Update 11/26/2021: I may not have posted any updates on Highland Cold Mountain Winter Ale in a while, but that does not mean I have not been drinking the beer. Quite the contrary, it is an annual holiday favorite that I always enjoy. . In 2019, it was back to bottles and I remarked that Cold Mountain 2019 was smooth and wonderfully malty with subtle dark fruit, deep nutty hazelnut, light chocolate, subtle vanilla and subtler cinnamon. Tasty and oh so drinkable! Mild and subtle yet full of flavor, if that makes sense.

In 2020, I noted a dark mahogany color with a thick rocky tan head and a rich nose of dark cookie malt and burnt brown sugar. Taking a sip, the beer is wonderfully full of rich dark malts, candi sugar, burnt treacle and toffee. Finishes gently bitter and perfect beer for a winterís eve. I also enjoyed a crowler of fresh draft Cold Mountain from Stout's that was smooth, clean malty, and ever so lightly spiced. Quite the bargain at $9.75. The beer was bursting with chocolate chip cookies, rich dark malts, candi sugar, burnt treacle and toffee.

And now for the 2021, which makes 17 years of drinking this wonderful beer. Last year and this year, the beer has certainly become more pricey than it once was. I usually buy mine on Black Friday, and this year was no exception. Total Wine has been selling it for $15.99 a six-pack, though Sherlock's has had it for two bucks less. The swing-top one liter bottles sell for $14.99, which makes the six-packs a much better deal. My bottled Cold Mountain 2021 pours to a brilliant mahogany color with a thick fluffy white head and a nose of vanilla and toasted nuts. Taking a sip, the beer is Just a wonderful winter warmer, nose of toasty nutty malt and burnt treacle, rich body with more toasty nutty goodness, brown sugar, vanilla, hazelnut, and dry spice in the finish.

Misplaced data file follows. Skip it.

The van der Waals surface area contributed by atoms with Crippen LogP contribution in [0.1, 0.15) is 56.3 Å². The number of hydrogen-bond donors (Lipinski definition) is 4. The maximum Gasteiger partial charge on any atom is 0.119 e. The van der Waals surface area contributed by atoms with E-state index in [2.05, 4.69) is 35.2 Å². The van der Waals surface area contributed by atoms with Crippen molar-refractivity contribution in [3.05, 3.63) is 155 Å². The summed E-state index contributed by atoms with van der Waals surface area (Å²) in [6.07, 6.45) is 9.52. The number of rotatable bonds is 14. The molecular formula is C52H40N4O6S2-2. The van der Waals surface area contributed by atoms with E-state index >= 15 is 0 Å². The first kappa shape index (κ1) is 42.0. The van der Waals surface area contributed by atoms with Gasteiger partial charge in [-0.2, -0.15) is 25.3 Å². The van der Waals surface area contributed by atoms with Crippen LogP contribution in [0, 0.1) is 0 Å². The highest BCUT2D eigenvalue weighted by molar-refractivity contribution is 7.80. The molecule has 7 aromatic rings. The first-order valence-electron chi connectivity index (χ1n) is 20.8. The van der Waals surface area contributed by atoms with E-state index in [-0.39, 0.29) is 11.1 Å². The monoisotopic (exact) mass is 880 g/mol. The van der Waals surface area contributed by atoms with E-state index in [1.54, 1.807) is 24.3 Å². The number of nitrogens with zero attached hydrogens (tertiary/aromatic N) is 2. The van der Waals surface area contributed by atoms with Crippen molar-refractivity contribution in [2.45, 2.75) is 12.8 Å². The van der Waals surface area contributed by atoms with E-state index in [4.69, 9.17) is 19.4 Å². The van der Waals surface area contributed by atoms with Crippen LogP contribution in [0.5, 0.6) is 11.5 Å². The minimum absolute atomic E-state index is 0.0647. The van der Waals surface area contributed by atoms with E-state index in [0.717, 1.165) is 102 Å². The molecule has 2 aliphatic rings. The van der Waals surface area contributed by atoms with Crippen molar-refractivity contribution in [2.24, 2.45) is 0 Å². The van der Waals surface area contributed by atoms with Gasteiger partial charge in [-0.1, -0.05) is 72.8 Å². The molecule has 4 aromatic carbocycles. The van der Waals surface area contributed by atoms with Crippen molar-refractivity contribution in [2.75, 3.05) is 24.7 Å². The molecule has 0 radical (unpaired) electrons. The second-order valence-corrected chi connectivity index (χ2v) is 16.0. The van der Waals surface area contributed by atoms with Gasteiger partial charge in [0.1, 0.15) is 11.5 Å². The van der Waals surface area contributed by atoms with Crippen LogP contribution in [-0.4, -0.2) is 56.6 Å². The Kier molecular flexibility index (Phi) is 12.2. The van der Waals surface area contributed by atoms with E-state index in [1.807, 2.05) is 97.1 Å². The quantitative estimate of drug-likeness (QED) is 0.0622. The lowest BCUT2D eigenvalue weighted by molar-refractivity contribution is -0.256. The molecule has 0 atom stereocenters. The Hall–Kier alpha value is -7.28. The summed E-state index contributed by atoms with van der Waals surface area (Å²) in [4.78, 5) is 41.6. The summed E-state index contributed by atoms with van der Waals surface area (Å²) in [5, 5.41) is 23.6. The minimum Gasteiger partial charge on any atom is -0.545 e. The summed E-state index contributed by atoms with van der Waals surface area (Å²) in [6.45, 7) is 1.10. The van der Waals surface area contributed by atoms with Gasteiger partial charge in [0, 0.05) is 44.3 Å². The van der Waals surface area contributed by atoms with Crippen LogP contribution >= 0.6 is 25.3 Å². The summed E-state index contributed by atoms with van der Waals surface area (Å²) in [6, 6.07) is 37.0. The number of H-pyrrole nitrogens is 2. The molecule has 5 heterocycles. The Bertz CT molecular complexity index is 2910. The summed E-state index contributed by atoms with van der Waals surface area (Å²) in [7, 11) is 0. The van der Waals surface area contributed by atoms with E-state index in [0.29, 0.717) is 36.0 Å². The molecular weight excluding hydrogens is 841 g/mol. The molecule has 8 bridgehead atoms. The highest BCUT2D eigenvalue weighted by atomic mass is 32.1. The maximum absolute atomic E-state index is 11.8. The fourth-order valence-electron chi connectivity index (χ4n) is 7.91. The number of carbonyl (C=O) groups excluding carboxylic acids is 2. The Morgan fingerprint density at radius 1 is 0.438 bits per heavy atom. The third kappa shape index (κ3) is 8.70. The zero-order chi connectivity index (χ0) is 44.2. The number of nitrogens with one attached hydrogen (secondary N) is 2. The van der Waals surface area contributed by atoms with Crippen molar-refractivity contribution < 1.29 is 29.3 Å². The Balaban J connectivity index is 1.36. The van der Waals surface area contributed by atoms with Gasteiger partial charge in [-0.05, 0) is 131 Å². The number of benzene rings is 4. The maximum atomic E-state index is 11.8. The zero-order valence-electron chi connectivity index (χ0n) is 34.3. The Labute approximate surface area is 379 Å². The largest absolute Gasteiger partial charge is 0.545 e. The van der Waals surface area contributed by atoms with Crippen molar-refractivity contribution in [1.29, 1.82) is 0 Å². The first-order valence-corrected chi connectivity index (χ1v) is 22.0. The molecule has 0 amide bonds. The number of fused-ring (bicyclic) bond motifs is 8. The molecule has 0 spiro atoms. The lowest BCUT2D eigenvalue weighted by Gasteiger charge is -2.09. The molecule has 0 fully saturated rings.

Highland Cold Mountain has an alcohol content of 5.9% by volume with 28 IBUs. My bottles are marked FILLED 10/29/21. Highland lists the following ingredients:



It's the wonderful variety of malts that make this beer so special. It's a holiday tradition that continues with me. If you haven't made it one for you, what are you waiting for?

Glad I tried it?  T

Would I rebuy it??


*Pricing data accurate at time of review or latest update. For reference only, based on actual price paid by reviewer.

(B)=Bottled, Canned